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Music – A gift that keeps on giving this holiday season

18th December 2017   ·   0 Comments

By Geraldine Wyckoff
Contributing Writer

The gift of music is a very personal one as the sounds continue to be a reminder of a time and the person who might have picked it out especially for you. “Oh yeah, my parents, sister, brother, friend (fill in the blank) gave this album to me for Christmas, my birthday, my graduation. Knowing someone’s musical tastes helps considerably in making choices of what to buy though it’s worth the effort to select something that says, this is from me to you. Gift cards are, of course, handy for, say, that nephew whose musical preferences are either unknown, keep changing or are beyond your own expertise.

While there’s a whole, wide world of fine, and otherwise, music out there, this column represents strictly local — New Orleans, Louisiana — albums that were released in 2017. Purchasing music created by our own great artists and that is often released on local or independent labels, keeps the money circulating within the community.

This list is assembled, with some wiggle room, with a focus on particular instruments and styles. For instance, a selection from the first group of CDs might work for the trumpet or trombone lover/player on your list. Another grouping might appeal to a jazz or R&B fan in your family of friends. Plus, there’s always the wonderfully stray miscellaneous, music-loving group. Here goes:

Brassy Horns Lovers’ Delights

Nicholas Payton, Afro-Caribbean Mixtape (Paytone Records). This impressive album offers a centuries-long musical journey through the African diaspora and much of the full spectrum of Black music from the beginning to the continuity of forever, trumpeter Payton takes on this obviously joyful task by bringing together acoustic instruments, electronic samplings, a string section and elements of spoken word in a stylistic mix that allows the music to stand side-by-side so one can realize their roots and resemblances.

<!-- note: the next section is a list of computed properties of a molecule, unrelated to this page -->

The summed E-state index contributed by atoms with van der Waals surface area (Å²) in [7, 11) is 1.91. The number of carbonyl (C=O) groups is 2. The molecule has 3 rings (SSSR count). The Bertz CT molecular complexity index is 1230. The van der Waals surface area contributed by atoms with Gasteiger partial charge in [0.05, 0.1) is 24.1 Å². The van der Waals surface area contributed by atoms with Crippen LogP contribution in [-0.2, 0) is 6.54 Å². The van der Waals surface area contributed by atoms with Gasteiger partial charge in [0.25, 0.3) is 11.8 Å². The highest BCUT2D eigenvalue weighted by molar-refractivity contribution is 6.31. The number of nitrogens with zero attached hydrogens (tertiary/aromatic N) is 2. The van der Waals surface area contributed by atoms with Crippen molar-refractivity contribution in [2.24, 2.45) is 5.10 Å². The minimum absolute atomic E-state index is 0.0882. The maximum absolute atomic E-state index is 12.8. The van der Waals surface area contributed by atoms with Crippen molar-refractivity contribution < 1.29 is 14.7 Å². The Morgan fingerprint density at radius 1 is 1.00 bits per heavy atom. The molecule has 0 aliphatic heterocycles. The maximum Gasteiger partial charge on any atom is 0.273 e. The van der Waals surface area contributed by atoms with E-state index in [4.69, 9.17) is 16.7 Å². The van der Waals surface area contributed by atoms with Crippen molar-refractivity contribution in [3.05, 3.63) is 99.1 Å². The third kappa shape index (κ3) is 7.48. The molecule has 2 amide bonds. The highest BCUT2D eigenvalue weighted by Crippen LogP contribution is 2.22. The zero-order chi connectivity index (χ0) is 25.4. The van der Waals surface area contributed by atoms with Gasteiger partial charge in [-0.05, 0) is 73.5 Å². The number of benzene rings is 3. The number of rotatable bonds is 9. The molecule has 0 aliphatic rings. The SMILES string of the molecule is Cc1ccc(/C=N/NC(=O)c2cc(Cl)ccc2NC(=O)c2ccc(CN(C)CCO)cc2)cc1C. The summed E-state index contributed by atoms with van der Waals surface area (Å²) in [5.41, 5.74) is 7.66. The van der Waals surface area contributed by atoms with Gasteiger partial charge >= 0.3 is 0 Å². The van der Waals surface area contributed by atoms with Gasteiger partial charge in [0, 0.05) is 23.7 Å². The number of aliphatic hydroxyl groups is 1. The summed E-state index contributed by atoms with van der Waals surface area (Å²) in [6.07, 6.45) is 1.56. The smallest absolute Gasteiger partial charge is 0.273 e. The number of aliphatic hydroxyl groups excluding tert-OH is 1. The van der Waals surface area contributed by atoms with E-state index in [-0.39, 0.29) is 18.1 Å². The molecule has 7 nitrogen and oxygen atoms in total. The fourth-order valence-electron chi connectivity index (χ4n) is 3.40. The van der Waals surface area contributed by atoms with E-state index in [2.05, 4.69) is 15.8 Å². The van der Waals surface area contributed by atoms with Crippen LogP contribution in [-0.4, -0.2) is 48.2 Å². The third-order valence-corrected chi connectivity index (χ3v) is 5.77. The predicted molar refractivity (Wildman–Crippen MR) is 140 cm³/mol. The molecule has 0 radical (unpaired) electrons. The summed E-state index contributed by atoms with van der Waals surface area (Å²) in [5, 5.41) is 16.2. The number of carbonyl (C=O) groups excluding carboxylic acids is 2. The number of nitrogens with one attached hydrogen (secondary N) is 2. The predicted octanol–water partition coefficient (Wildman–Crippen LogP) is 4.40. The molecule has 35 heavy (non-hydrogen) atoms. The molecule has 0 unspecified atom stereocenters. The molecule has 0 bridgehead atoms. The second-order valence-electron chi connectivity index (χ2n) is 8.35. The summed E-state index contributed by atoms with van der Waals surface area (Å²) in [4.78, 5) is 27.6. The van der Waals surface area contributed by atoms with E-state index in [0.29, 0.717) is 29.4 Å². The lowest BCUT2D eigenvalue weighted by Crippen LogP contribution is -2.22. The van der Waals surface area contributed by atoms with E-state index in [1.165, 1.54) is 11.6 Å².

Troy “Trombone Shorty” Andrews, Parking Lot Symphony (Blue Note). Here, the trombonist, trumpeter and vocalist is also the guy manning keyboards – B-3 organ, Fender Rhodes, Wurlitzer electric — and he’s even playing some drums, a vibraphone and a glockenspiel. Particularly striking is the refinement and sense of confidence heard in Shorty’s vocals. It’s just plain good fun.

Christian Scott aTunde Adjuah, Centennial Trilogy. Trumpeter/composer/producer Christian Scott aTunde Adjuah’s released a remarkable three albums this year — Diaspora, Rebel Ruler and Emancipation Procrastination — in celebration of the 100th anniversary of the first jazz recording. Talk about prolific and brilliant.

Kermit Ruffins & Irvin Mayfield, A Beautiful World (Basin Street Records). Naturally, these two trumpet players and mock adversaries start swinging on the opener “Well, Alright.” There’s a ton more with some 60 well-known New Orleans musicians on the discs that boasts 26 cuts. A highlight is Ruffins’, Mayfield’s and Cyril Neville’s cleverly written “Allen Toussaint,” one of the best tributes ever to Toussaint’s legacy.

Hot 8 Brass Band, On the Spot (TruThoughts). Many of the tunes here sound like they could be or already are anthems on the street including the opening number, “Kickin’ It Live,” that includes whoopin’ and hollerin’ that’s designed to get a crowd goin’. In its selection of covers, the Hot 8 wisely went to Stevie Wonder’s hit “That Girl,” That’s how the Hot 8 rolls… with solid arrangements executed with an ear to tonal qualities.